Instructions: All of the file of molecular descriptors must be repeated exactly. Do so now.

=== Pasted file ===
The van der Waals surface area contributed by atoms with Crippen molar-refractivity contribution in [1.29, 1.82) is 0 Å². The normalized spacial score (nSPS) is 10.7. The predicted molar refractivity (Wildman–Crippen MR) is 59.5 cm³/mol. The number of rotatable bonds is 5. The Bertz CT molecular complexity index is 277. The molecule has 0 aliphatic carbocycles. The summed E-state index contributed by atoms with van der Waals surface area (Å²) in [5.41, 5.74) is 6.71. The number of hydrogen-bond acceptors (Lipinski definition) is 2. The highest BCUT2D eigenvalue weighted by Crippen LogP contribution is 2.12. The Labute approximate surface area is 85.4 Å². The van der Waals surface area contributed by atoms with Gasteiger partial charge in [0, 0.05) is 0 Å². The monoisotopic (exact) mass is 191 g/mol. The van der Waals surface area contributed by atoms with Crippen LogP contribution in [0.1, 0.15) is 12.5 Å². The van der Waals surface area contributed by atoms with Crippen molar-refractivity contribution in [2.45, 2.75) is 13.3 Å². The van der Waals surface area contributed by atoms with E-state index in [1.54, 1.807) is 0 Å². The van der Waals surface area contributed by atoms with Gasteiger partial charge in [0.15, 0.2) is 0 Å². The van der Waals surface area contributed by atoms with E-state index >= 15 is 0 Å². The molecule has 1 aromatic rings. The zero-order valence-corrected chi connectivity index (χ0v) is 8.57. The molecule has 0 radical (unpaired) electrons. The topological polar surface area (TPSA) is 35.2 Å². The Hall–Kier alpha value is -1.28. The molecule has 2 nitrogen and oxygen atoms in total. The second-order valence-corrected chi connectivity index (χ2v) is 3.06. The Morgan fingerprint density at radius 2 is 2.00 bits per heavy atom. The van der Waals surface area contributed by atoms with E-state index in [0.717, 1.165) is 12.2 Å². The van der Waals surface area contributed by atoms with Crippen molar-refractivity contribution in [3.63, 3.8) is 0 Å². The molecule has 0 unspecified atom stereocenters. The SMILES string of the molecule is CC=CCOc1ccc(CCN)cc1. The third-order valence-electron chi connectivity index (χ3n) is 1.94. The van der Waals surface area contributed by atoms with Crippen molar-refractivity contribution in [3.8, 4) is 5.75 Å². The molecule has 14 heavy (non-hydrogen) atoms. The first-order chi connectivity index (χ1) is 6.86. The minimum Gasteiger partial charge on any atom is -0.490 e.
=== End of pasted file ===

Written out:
The van der Waals surface area contributed by atoms with Crippen molar-refractivity contribution in [1.29, 1.82) is 0 Å². The normalized spacial score (nSPS) is 10.7. The predicted molar refractivity (Wildman–Crippen MR) is 59.5 cm³/mol. The number of rotatable bonds is 5. The Bertz CT molecular complexity index is 277. The molecule has 0 aliphatic carbocycles. The summed E-state index contributed by atoms with van der Waals surface area (Å²) in [5.41, 5.74) is 6.71. The number of hydrogen-bond acceptors (Lipinski definition) is 2. The highest BCUT2D eigenvalue weighted by Crippen LogP contribution is 2.12. The Labute approximate surface area is 85.4 Å². The van der Waals surface area contributed by atoms with Gasteiger partial charge in [0, 0.05) is 0 Å². The monoisotopic (exact) mass is 191 g/mol. The van der Waals surface area contributed by atoms with Crippen LogP contribution in [0.1, 0.15) is 12.5 Å². The van der Waals surface area contributed by atoms with Crippen molar-refractivity contribution in [2.45, 2.75) is 13.3 Å². The van der Waals surface area contributed by atoms with E-state index in [1.54, 1.807) is 0 Å². The van der Waals surface area contributed by atoms with Gasteiger partial charge in [0.15, 0.2) is 0 Å². The van der Waals surface area contributed by atoms with E-state index >= 15 is 0 Å². The molecule has 1 aromatic rings. The zero-order valence-corrected chi connectivity index (χ0v) is 8.57. The molecule has 0 radical (unpaired) electrons. The topological polar surface area (TPSA) is 35.2 Å². The Hall–Kier alpha value is -1.28. The molecule has 2 nitrogen and oxygen atoms in total. The second-order valence-corrected chi connectivity index (χ2v) is 3.06. The Morgan fingerprint density at radius 2 is 2.00 bits per heavy atom. The van der Waals surface area contributed by atoms with E-state index in [0.717, 1.165) is 12.2 Å². The van der Waals surface area contributed by atoms with Crippen molar-refractivity contribution in [3.63, 3.8) is 0 Å². The molecule has 0 unspecified atom stereocenters. The SMILES string of the molecule is CC=CCOc1ccc(CCN)cc1. The third-order valence-electron chi connectivity index (χ3n) is 1.94. The van der Waals surface area contributed by atoms with Crippen molar-refractivity contribution in [3.8, 4) is 5.75 Å². The molecule has 14 heavy (non-hydrogen) atoms. The first-order chi connectivity index (χ1) is 6.86. The minimum Gasteiger partial charge on any atom is -0.490 e.